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Wind energy project should be rejected 

Credit:  Herald & Review | herald-review.com ~~

The DeWitt county board will soon decide on allowing the Tradewind Energy Alta II wind energy conversion project to proceed in western DeWitt County. The Regional Planning Commission and the Zoning Board of Appeals (ZBA) have already studied the project and recommended disapproval. Principal among their concerns was the location of 67 591-foot-tall towers (100 feet taller than any in Illinois), each set in 30,000 tons of cement directly atop of the Mahomet Aquifer. The weight, vibration, and potential leaching into the aquifer wasn’t considered by Tradewind Energy in their special use application, and the project engineer heard of the aquifer for the first time during the ZBA hearings.

The ZBA heard testimony regarding the impact of these machines on the NWS Doppler radar in Lincoln. The impact was demonstrated on December 1 when the signature from the tornado that hit Livingston was lost as the system passed through the Radford’s Run complex in Maroa. Local weather broadcasters believed the system had dissipated and the channel returned to the regular broadcast, only to have the tornado reappear and cause more damage near Leroy.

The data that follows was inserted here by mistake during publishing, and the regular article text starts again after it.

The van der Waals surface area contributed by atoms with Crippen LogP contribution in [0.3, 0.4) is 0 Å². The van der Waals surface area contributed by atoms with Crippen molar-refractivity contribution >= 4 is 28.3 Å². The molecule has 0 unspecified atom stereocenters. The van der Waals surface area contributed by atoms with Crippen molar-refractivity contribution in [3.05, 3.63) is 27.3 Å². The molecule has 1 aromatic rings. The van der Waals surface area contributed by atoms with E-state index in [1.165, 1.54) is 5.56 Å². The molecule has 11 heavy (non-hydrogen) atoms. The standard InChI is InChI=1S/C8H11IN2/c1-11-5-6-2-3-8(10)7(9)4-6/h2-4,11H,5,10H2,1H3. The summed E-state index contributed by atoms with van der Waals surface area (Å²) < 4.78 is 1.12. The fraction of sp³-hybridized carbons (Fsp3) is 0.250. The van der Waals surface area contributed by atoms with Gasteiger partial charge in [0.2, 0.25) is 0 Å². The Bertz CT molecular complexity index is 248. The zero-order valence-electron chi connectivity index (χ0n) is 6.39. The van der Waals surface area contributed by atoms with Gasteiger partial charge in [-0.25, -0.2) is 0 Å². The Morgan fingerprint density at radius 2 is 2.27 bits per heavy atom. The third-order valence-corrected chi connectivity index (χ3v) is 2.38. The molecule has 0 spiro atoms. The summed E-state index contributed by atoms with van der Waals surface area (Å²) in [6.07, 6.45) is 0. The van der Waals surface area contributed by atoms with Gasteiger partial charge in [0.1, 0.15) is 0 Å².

These projects are a nuisance to the people forced to live within their footprint, they are a threat to a stable electric transmission system, and they effectively lock-in reliance on fossil fuel to compensate for intermittency. They’re only a symbolic gesture to climate change concerns and should be recognized as such.

The DeWitt County board should not approve the Alta II project.

Patrick Ryan, Farmer City

Source:  Herald & Review | herald-review.com

This article is the work of the source indicated. Any opinions expressed in it are not necessarily those of National Wind Watch.

The copyright of this article resides with the author or publisher indicated. As part of its noncommercial educational effort to present the environmental, social, scientific, and economic issues of large-scale wind power development to a global audience seeking such information, National Wind Watch endeavors to observe “fair use” as provided for in section 107 of U.S. Copyright Law and similar “fair dealing” provisions of the copyright laws of other nations. Send requests to excerpt, general inquiries, and comments via e-mail.

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